I am convinced that the famous British "stiff upper lip" is entirely fed by boarding their children. Starving them of affection in the process.

Fact is, and forgive me for spilling over in your comment box, that no one is as interested in your child as a parent is. A child needs to come HOME after school, be able to share both sorrow and achievement with their, well, mother. Being soothed. Yes, sure, there is always "Matron" at these places. But Matron is not your mother.

FOS once mentioned his ambition to send our son to one of Britain's finest. Over my dead body, I said. It was never mentioned again.

One doesn't have children to then leave them to their own devices. I could cry, Nick. I could cry. Not least when I imagine the boy you once were.

I could apologize over this emotional outburst. But then, see above, I don't have a stiff upper lip and carry my heart (and everyone else's) on my sleeve. Where it belongs.

Same heart going out to you.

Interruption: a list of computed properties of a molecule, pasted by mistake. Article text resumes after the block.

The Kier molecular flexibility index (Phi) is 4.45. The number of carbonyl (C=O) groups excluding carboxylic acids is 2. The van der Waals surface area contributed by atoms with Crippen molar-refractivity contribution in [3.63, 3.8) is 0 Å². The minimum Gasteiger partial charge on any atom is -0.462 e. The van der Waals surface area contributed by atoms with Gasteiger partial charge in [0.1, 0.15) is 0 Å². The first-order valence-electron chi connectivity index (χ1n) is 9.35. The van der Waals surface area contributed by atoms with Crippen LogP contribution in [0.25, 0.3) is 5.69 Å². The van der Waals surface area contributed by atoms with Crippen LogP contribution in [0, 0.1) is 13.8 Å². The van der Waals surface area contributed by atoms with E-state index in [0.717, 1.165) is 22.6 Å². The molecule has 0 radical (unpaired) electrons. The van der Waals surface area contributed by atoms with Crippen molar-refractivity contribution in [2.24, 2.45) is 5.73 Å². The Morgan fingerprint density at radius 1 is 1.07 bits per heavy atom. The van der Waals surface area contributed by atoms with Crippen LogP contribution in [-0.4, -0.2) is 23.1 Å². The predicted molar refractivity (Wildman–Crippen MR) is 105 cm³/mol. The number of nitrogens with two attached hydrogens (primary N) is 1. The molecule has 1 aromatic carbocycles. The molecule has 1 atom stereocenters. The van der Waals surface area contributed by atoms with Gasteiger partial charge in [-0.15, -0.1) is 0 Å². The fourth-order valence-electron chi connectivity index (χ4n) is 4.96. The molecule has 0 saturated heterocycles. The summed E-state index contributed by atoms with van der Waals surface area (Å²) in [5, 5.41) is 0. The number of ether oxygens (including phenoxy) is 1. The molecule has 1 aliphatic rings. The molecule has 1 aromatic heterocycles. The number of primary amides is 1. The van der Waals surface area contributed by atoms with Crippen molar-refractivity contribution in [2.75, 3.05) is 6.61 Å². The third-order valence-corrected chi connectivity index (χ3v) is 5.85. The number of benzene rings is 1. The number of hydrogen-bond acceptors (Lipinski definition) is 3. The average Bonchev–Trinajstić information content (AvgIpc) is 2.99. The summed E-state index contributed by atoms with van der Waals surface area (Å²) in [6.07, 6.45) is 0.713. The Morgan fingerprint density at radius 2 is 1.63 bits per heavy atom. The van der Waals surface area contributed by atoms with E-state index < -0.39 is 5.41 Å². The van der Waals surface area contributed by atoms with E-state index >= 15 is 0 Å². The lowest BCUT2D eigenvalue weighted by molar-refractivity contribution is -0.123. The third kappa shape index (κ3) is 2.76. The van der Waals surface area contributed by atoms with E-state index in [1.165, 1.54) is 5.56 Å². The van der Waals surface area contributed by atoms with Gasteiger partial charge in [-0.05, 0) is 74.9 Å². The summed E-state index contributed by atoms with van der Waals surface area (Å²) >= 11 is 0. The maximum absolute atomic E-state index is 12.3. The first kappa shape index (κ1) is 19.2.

Ursula

Nick said...

Ursula: Thanks for those kind words. Indeed, the boy I once was before I was sent to boarding school. My father was sent to boarding school at seven. Seven, can you imagine? That explains a lot about his behaviour.

I'm sure the stiff upper lip has a lot to do with boarding schools. And also the general masculine tradition of burying your emotions, though hopefully that's easing a bit now.

And yes, there was a Matron in my boarding house, but strictly for physical health reasons. She wasn't interested in emotional or mental health.

Nick said...

Ursula: I'm unable to comment on your blog at present. Wordpress keeps saying "Duplicate comment detected" and refusing my comment.